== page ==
Lucy’s post last week about dealing with a baby struggling with wind pain and difficulty sleeping was so informative, and I love that lots of commenters shared their own stories and solutions too. Just one of many wonderful things about the blogging world.
This week Lindsay is discussing a topic extremely close to my heart.
When my Son was 2 years old, I was diagnosed with Antenatal Depression leading to severe Postnatal Depression. You might expect me to say that PND been my biggest parenting challenge. It’s been hell, it’s been dark and lonely, frightening and exhausting. It’s probably been my greatest personal challenge. But my biggest parenting challenge has to be adjusting to being a Mum.
Some of that might be due to PND but even so, it’s an area I have had to work really hard on, and I think I will for some time to come, even though I am recovering from PND at the minute.
So, what do I mean when I say adjusting to being a mum? Well, very simply, I just did not find that I had a natural instinct for being mum to a little baby. It seemed so foreign, like a new job I hated and could not get my head around, but had no choice to continue with. This was a big surprise – I have spent the last 10 years of my career working with Children and Young People, for the most part loving it and actually being quite good at it! I had no clue that I’d feel, or respond, in this way.
From day one, I compared myself to every other mum I met, passed on the street or watched on TV. Considering everything from the outfit I had dressed Reuben in; the type of travel system we had bought; and the bottles we used as an expression of my ability as a parent. In every comparison I came in last. I spent hours researching every single thing – the type and amount of formula I had chosen; the bed-clothes I put him to sleep in; the type of yogurt I should buy to feed him; even what age I was allowed to put him on a swing!! I never ever believed that I should trust in my own abilities or instincts, as far I am was concerned I didn’t have any!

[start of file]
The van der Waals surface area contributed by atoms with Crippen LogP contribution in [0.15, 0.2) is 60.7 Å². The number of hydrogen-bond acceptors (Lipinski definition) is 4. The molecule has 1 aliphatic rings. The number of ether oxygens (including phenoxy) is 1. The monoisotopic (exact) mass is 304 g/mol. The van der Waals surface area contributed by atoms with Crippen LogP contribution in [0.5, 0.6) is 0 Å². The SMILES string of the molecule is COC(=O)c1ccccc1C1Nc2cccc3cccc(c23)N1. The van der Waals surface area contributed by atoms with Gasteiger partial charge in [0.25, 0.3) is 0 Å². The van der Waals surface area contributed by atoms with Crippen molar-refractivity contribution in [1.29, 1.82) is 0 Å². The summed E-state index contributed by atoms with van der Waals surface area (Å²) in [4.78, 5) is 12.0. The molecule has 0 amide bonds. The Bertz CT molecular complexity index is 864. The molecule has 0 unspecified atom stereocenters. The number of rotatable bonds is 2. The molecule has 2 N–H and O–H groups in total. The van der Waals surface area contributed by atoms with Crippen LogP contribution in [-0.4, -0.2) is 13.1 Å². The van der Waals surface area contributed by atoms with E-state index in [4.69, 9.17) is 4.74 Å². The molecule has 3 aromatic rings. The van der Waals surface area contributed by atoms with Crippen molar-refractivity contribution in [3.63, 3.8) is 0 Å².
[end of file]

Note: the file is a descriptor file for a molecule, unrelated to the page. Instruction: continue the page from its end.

Turns out I was wrong. In recovering from PND I am now beginning to believe that as Reuben’s Mum I do know best for him. He believes it. I’m not a parenting expert but I am the expert on my own child – accepting that is liberating and fun!
But that isn’t the only battle in adjusting to becoming a mum, I have faced and am still facing. The question I have asked myself, since Reuben was born is, “where do I fit into my own life now?” I feel like the tattoo of ‘wife’ and ‘mum’ is forever on my forehead, with nothing of me left. I am having to re-learn who I am, what I like and what matters to me. For months I have been trying to fit myself into my own life – like an extra tag on, but only if I find the time. That’s not how it’s supposed to be! I am trying to embrace that fact that becoming a mum doesn’t mean I have to lose myself, I just have to find my new groove!
I need to allow myself freedom to explore my future, always allowing my own opinions to hold as much weight as anything else – I don’t have to squeeze myself into the mould of what others assume I should be as a mum.
In adjusting to becoming a mum I have had to believe that this it is not the end, it is, instead, the beginning of a new chapter. A chapter that is to be enjoyed and not endured. This hasn’t ‘happened to me’, as if I have no say over where my life is now heading. I can instead embrace this season, learning what it means for me to be a Mum. Not just any mum, but Reuben’s mum. I might miss who I was before motherhood, with all the opportunities of not being responsible for a little one that afforded me, but I am choosing to believe that “There are far, far better things ahead than anything we leave behind” (C.S Lewis). The same has to be true for me with motherhood!
Lindsay is married to Gavin and her son, Reuben, is two years old. They live and work in Belfast, Northern Ireland. Lindsay’s blog – Have you seen that girl? – includes tales of life, motherhood and recovering from Postnatal Depression. You can read it here and also follow Lindsay over on Twitter.